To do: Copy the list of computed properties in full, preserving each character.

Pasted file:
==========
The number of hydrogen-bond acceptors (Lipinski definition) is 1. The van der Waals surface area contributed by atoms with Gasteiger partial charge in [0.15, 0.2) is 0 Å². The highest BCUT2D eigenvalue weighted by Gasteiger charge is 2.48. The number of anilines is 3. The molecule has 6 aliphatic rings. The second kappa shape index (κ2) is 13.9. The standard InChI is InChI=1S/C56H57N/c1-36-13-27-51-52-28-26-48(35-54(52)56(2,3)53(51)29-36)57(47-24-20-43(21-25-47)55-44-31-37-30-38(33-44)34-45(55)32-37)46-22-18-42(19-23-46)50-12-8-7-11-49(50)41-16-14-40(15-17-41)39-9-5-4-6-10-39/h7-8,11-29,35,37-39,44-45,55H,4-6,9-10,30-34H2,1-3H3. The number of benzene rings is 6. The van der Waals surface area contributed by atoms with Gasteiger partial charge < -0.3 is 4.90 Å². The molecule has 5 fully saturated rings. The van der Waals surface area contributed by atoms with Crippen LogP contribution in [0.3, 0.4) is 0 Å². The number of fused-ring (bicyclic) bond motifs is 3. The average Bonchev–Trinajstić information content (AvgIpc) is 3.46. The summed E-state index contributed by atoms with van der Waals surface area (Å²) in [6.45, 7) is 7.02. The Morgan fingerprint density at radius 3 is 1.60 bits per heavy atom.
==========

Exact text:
The number of hydrogen-bond acceptors (Lipinski definition) is 1. The van der Waals surface area contributed by atoms with Gasteiger partial charge in [0.15, 0.2) is 0 Å². The highest BCUT2D eigenvalue weighted by Gasteiger charge is 2.48. The number of anilines is 3. The molecule has 6 aliphatic rings. The second kappa shape index (κ2) is 13.9. The standard InChI is InChI=1S/C56H57N/c1-36-13-27-51-52-28-26-48(35-54(52)56(2,3)53(51)29-36)57(47-24-20-43(21-25-47)55-44-31-37-30-38(33-44)34-45(55)32-37)46-22-18-42(19-23-46)50-12-8-7-11-49(50)41-16-14-40(15-17-41)39-9-5-4-6-10-39/h7-8,11-29,35,37-39,44-45,55H,4-6,9-10,30-34H2,1-3H3. The number of benzene rings is 6. The van der Waals surface area contributed by atoms with Gasteiger partial charge < -0.3 is 4.90 Å². The molecule has 5 fully saturated rings. The van der Waals surface area contributed by atoms with Crippen LogP contribution in [0.3, 0.4) is 0 Å². The number of fused-ring (bicyclic) bond motifs is 3. The average Bonchev–Trinajstić information content (AvgIpc) is 3.46. The summed E-state index contributed by atoms with van der Waals surface area (Å²) in [6.45, 7) is 7.02. The Morgan fingerprint density at radius 3 is 1.60 bits per heavy atom.